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Does Anterior Laxity of the Uninjured Knee Influence Clinical Outcomes of ACL Reconstruction?

DC FieldValueLanguage
dc.contributor.author김성재-
dc.contributor.author김성환-
dc.contributor.author김성훈-
dc.contributor.author이수건-
dc.contributor.author정민-
dc.date.accessioned2015-01-06T16:36:42Z-
dc.date.available2015-01-06T16:36:42Z-
dc.date.issued2014-
dc.identifier.issn0021-9355-
dc.identifier.urihttps://ir.ymlib.yonsei.ac.kr/handle/22282913/98428-
dc.description.abstractBACKGROUND: The purpose of this study was to evaluate the association between the postoperative outcomes of anterior cruciate ligament (ACL) reconstruction and the anterior laxity of the uninjured knee. METHODS: We retrospectively reviewed 163 patients who had undergone unilateral ACL reconstruction from January 2002 to August 2009. Patients were divided into three groups according to the anterior laxity of the contralateral, normal knee in 30° of knee flexion as measured with a KT2000 arthrometer exerting a force of 134 N: <5 mm for Group 1, 5 to 7.5 mm for Group 2, and >7.5 mm for Group 3. Anterior laxity of the uninjured knee was assessed preoperatively, and anterior laxity of the reconstructed knee was assessed at twenty-four months postoperatively. Anterior stability of the knee was also assessed with use of the Lachman and pivot-shift tests. Functional outcomes were assessed with the Lysholm score and the International Knee Documentation Committee (IKDC) score. RESULTS: The three groups differed significantly with respect to the postoperative side-to-side difference in anterior laxity (p = 0.015), Lysholm score (p < 0.001), and IKDC subjective score (p < 0.001). The mean side-to-side difference in anterior laxity of the reconstructed knee was 2.1 ± 1.3 mm in Group 1, 2.2 ± 1.3 mm in Group 2, and 2.9 ± 1.4 mm in Group 3. The postoperative Lysholm score was 91.8 ± 4.5 in Group 1, 90.3 ± 5.5 in Group 2, and 85.4 ± 6.6 in Group 3. The postoperative IKDC subjective score was 89.3 ± 6.4 in Group 1, 87.9 ± 6.0 in Group 2, and 82.6 ± 8.2 in Group 3. Post hoc testing showed that Group 3 had significantly greater anterior laxity (p ≤ 0.039) and lower functional scores (p ≤ 0.001) compared with Groups 1 and 2. CONCLUSIONS: Greater anterior laxity of the uninjured knee was associated with poorer stability and functional outcomes after ACL reconstruction. Excessive anterior laxity of the uninjured knee thus appears to represent a risk factor for inferior outcomes.-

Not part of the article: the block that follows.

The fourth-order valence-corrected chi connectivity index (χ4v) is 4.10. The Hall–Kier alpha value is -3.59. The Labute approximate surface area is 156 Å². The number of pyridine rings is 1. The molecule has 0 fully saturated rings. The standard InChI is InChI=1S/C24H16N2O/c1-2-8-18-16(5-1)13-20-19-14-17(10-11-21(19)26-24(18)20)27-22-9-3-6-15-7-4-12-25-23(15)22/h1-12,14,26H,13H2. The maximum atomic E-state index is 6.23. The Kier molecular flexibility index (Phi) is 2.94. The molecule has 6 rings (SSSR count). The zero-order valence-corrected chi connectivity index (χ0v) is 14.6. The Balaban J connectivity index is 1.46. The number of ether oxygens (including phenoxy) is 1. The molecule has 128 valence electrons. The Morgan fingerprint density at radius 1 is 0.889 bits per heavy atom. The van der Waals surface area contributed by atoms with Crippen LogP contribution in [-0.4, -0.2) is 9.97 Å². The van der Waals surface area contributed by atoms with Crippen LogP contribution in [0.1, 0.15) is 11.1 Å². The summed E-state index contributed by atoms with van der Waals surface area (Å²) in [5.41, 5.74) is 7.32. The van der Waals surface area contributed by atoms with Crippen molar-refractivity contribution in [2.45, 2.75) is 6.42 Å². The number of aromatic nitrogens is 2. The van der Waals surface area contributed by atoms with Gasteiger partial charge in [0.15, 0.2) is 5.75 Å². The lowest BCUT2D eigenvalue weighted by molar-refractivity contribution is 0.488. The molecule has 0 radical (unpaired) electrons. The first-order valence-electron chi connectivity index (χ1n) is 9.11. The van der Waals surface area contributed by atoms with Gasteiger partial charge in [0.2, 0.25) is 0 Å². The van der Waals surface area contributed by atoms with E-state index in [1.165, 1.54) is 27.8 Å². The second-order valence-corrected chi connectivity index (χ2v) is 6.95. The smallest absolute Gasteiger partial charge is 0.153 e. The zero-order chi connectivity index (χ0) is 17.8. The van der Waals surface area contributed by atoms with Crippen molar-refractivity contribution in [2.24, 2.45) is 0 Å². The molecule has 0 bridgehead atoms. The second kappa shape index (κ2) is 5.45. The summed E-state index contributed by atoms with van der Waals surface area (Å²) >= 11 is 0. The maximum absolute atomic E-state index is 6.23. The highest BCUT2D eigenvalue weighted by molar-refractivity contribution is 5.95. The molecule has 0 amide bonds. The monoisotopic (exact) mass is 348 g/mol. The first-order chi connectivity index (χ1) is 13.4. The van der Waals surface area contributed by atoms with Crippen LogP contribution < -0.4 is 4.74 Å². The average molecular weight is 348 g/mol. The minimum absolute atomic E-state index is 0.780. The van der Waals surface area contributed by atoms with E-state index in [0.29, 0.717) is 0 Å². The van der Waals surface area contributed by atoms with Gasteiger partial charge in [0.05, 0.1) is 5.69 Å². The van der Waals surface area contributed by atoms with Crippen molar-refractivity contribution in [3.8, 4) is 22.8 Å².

dc.description.statementOfResponsibilityopen-
dc.format.extent543~548-
dc.relation.isPartOfJOURNAL OF BONE AND JOINT SURGERY-AMERICAN VOLUME-
dc.rightsCC BY-NC-ND 2.0 KR-
dc.rights.urihttps://creativecommons.org/licenses/by-nc-nd/2.0/kr/-
dc.subject.MESHAdolescent-
dc.subject.MESHAdult-
dc.subject.MESHAged-
dc.subject.MESHAnterior Cruciate Ligament Reconstruction*-
dc.subject.MESHArthrometry, Articular-
dc.subject.MESHFemale-
dc.subject.MESHHealth Status Indicators-
dc.subject.MESHHumans-
dc.subject.MESHJoint Instability/complications*-
dc.subject.MESHJoint Instability/diagnosis-
dc.subject.MESHJoint Instability/physiopathology-
dc.subject.MESHKnee Injuries/complications-
dc.subject.MESHKnee Injuries/physiopathology-
dc.subject.MESHKnee Injuries/surgery*-
dc.subject.MESHKnee Joint/physiopathology-
dc.subject.MESHKnee Joint/surgery-
dc.subject.MESHMale-
dc.subject.MESHMiddle Aged-
dc.subject.MESHObserver Variation-
dc.subject.MESHPostoperative Period-
dc.subject.MESHRange of Motion, Articular-
dc.subject.MESHRecovery of Function-
dc.subject.MESHRetrospective Studies-
dc.subject.MESHTreatment Outcome-
dc.subject.MESHYoung Adult-
dc.titleDoes Anterior Laxity of the Uninjured Knee Influence Clinical Outcomes of ACL Reconstruction?-
dc.typeArticle-
dc.contributor.collegeCollege of Medicine (의과대학)-
dc.contributor.departmentDept. of Orthopedic Surgery (정형외과학)-
dc.contributor.googleauthorSung-Jae Kim-
dc.contributor.googleauthorSu-Keon Lee-
dc.contributor.googleauthorSung-Hwan Kim-
dc.contributor.googleauthorSeong-Hun Kim-
dc.contributor.googleauthorJong-Soon Kim-
dc.contributor.googleauthorMin Jung-
dc.identifier.doi10.2106/JBJS.M.00521-
dc.admin.authorfalse-
dc.admin.mappingfalse-
dc.contributor.localIdA00583-
dc.contributor.localIdA00592-
dc.contributor.localIdA00596-
dc.contributor.localIdA02887-
dc.contributor.localIdA03605-
dc.relation.journalcodeJ01275-
dc.identifier.eissn1535-1386-
dc.identifier.pmid24695920-
dc.identifier.urlhttp://jbjs.org/content/96/7/543.long-
dc.contributor.alternativeNameKim, Sung Jae-
dc.contributor.alternativeNameKim, Sung Hwan-
dc.contributor.alternativeNameKim, Sung Hun-
dc.contributor.alternativeNameLee, Su Keon-
dc.contributor.alternativeNameJung, Min-
dc.contributor.affiliatedAuthorKim, Sung Jae-
dc.contributor.affiliatedAuthorKim, Sung Hwan-
dc.contributor.affiliatedAuthorKim, Sung Hun-
dc.contributor.affiliatedAuthorLee, Su Keon-
dc.contributor.affiliatedAuthorJung, Min-
dc.rights.accessRightsfree-
dc.citation.volume96-
dc.citation.number7-
dc.citation.startPage543-
dc.citation.endPage548-
dc.identifier.bibliographicCitationJOURNAL OF BONE AND JOINT SURGERY-AMERICAN VOLUME, Vol.96(7) : 543-548, 2014-
Appears in Collections:
1. College of Medicine (의과대학) > Dept. of Orthopedic Surgery (정형외과학교실) > 1. Journal Papers

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